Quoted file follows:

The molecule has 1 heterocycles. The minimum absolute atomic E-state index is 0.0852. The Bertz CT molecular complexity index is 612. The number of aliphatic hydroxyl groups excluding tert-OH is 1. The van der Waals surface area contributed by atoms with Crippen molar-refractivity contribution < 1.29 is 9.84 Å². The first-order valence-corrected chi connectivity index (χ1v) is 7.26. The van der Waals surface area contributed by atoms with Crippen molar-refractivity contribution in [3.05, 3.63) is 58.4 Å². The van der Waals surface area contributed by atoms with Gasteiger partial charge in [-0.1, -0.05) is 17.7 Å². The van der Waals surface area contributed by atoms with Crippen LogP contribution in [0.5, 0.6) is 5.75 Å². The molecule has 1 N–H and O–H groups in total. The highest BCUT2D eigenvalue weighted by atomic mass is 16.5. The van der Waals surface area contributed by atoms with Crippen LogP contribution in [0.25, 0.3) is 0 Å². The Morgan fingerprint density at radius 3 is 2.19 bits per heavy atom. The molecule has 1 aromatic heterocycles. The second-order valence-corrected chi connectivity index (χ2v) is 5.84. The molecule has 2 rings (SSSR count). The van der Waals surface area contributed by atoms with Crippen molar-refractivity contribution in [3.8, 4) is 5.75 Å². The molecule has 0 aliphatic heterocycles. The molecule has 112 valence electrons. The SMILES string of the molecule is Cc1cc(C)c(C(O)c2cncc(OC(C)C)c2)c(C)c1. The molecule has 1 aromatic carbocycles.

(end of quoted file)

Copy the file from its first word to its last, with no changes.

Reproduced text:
The molecule has 1 heterocycles. The minimum absolute atomic E-state index is 0.0852. The Bertz CT molecular complexity index is 612. The number of aliphatic hydroxyl groups excluding tert-OH is 1. The van der Waals surface area contributed by atoms with Crippen molar-refractivity contribution < 1.29 is 9.84 Å². The first-order valence-corrected chi connectivity index (χ1v) is 7.26. The van der Waals surface area contributed by atoms with Crippen molar-refractivity contribution in [3.05, 3.63) is 58.4 Å². The van der Waals surface area contributed by atoms with Gasteiger partial charge in [-0.1, -0.05) is 17.7 Å². The van der Waals surface area contributed by atoms with Crippen LogP contribution in [0.5, 0.6) is 5.75 Å². The molecule has 1 N–H and O–H groups in total. The highest BCUT2D eigenvalue weighted by atomic mass is 16.5. The van der Waals surface area contributed by atoms with Crippen LogP contribution in [0.25, 0.3) is 0 Å². The Morgan fingerprint density at radius 3 is 2.19 bits per heavy atom. The molecule has 1 aromatic heterocycles. The second-order valence-corrected chi connectivity index (χ2v) is 5.84. The molecule has 2 rings (SSSR count). The van der Waals surface area contributed by atoms with Crippen molar-refractivity contribution in [3.8, 4) is 5.75 Å². The molecule has 0 aliphatic heterocycles. The molecule has 112 valence electrons. The SMILES string of the molecule is Cc1cc(C)c(C(O)c2cncc(OC(C)C)c2)c(C)c1. The molecule has 1 aromatic carbocycles.